UK UK - Nellie Clarke, 11, Rock Ferry, Birkenhead, 10 Jan 1925

Discussion in 'Cold Cases' started by Robin Hood, Mar 21, 2011.

  1. Robin Hood

    Robin Hood New Member

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  3. not_my_kids

    not_my_kids New Member

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    If no one minds, I'd like to throw out some things that struck me just reading the link provided. They are the sort of things that I'm sure have been noticed and opined on before, but I like to put my thoughts in order for myself, so here goes.

    The way that she was left means that her killer wanted her to be found. To say there was no effort to conceal her would be an understatement. This is the kind of killer that screams "Look at me, look what I did." The rape may not have been any sign of pedophilia, but just more of that attempt to shock, considering the era that we are talking about. It very well could have been a pedo, but with the other earmarks, just as easily not.

    The fact that she was left in the place she was the most terriied of could be a sign that the killer knew her, or that the alley was just the darkest place that the killer could find. Seems he was the kind that wanted the world to know what he had done, without the world knowing it was him that did it, if you KWIM. However, the fact that the killer took double precautions, to not be seen and not be heard by the light sleeping neighbor, seems to indicate that he might have known the area and the residents. Or just that he was very careful. Could have gone either way. The man's dogs did not bark, so the killer may have known them, or simply been so quiet that they didn't awaken either. Or they detected the first smells of death and were frightened, as I have seen some dogs react that way in the presence of a corpse when normally they would go batty at the sight or sound of anything new.

    She was behaving out of character, from the descriptions that most everyone gave, however, I do wonder about the descriptions of her character. Once again, the era dictated that little girls be sweet and obedient. Those that were "somewhat bossy" and wandered by themselves, whether out of curiosity or any other reason, weren't the typical good girls. When your child has been murdered and you want a resolution, you describe them as a good girl, and I can easily see some of her personality traits being altered in description in order to get a better response. If the witnesses are to be believed, then she knew the stranger she was last seen with and he may have been grooming her for quite some time, and the self confidence that he gave her may have enabled her to do things like walk down dark back roads and venture away from her intended route.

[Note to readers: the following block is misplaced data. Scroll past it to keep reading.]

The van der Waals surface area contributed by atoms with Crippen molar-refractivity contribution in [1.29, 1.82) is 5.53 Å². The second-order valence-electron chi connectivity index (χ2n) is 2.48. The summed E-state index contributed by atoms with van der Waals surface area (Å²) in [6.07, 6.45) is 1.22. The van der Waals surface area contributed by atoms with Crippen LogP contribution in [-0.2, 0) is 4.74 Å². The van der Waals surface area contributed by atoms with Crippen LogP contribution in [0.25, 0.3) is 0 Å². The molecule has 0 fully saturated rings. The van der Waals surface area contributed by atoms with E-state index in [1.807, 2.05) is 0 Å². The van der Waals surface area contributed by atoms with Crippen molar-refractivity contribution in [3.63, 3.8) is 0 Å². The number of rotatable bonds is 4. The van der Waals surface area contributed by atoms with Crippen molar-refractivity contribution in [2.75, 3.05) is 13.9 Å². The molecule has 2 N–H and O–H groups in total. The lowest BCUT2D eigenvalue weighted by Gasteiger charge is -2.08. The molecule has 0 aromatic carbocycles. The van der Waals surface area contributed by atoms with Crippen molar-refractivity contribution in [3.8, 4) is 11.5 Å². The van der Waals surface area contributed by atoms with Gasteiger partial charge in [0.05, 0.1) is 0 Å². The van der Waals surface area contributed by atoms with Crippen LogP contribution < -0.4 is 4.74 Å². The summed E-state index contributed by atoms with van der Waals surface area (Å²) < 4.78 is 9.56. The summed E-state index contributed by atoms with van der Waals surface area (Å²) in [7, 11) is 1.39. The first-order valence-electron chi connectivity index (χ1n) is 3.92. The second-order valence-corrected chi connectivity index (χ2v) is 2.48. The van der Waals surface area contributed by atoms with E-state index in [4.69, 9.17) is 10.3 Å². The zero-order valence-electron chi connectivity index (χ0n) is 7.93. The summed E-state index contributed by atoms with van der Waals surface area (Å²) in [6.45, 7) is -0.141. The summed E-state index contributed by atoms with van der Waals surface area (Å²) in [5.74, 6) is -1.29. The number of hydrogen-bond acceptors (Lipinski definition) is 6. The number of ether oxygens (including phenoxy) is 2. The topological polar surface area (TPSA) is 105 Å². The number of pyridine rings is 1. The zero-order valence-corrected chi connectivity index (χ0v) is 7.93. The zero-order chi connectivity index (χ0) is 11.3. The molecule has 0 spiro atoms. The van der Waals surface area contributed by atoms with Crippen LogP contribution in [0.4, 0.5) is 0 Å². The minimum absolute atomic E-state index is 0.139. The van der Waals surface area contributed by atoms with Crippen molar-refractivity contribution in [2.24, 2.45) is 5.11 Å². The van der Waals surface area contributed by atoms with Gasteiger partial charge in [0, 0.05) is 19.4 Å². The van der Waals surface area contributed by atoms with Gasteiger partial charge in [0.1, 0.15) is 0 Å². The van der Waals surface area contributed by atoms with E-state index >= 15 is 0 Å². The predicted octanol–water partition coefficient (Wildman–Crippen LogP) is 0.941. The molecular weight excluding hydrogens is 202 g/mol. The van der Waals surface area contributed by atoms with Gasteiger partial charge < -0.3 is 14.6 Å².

I do wonder about the other little girl that went missing and was then found wandering the streets, however, once again the time comes into play. It would have been hard for some officers of the day to see a child lying, if her condition seemed sincere. Or there is the possibility that the first pink note came from the killer playing a little trick and the pink paper from the second little girls room was given to her as a gift by the pedophile/killer, who was also grooming her. Maybe he found some humor in leaving a living child with her memory badly flawed. so that the police would go batty knowing they had a witness that could tell them nothing.

    It seems that she had eaten a meal after she went missing, according to her autopsy, and that makes me wonder if it was just further grooming, or if the food were laced with something that the autopsy could not detect. The intention may never have been to kill her, but to leave her wandering the streets, but something went wrong when she was drugged or she reacted in a way that the killer took offense too. The internal head injuries seem to indicate a level of rage.

    The other neighbor hearing a car pull up is interesting in that it further confuses things. The reports are that the suspect was seen on a bus, that he took a cab, that he was walking, and apparently all this while he had access to a vehicle if the reports of the neighbor that heard the idling car are correct. If the car report is accurate, it means that the account offered up on the pink paper is incorrect, as it depicts him carrying her. Not necessary to carry her through the alleys if she was indeed taken from a car. This to me, says that either the note was from the killer either playing games or trying to deflect or the report of the sounds of the car was incorrect.

    I do believe that the witness that heard her cry out about father christmas was simply mistaken in what he heard. He may have heard Nellie, but he may not have heard her correctly. The possibility remains for me however, since Nellie seems to have been a social child that did attend various events that perhaps her killer was someone that she had seen dressed as father christmas for the recently passed holiday.
     
  4. Robin Hood

    Robin Hood New Member

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    Excellent round up of events. I think you have made some great points.
     
  5. KariKae

    KariKae Member

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    The part about "ten past nine" also bothers me a little bit. It seems like a strange time to set a meeting. Why not 915? Unless she was supposed to leave her house at 9 and it took her 10 minutes to walk to the meeting spot.

    Also, this was not a planned outing. Her mother sent her to the store to pick something up.

    If she was supposed to meet up with someone at 910, was she supposed to sneak out of bed to do it?
     
  6. Robin Hood

    Robin Hood New Member

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  7. KarlK

    KarlK New Member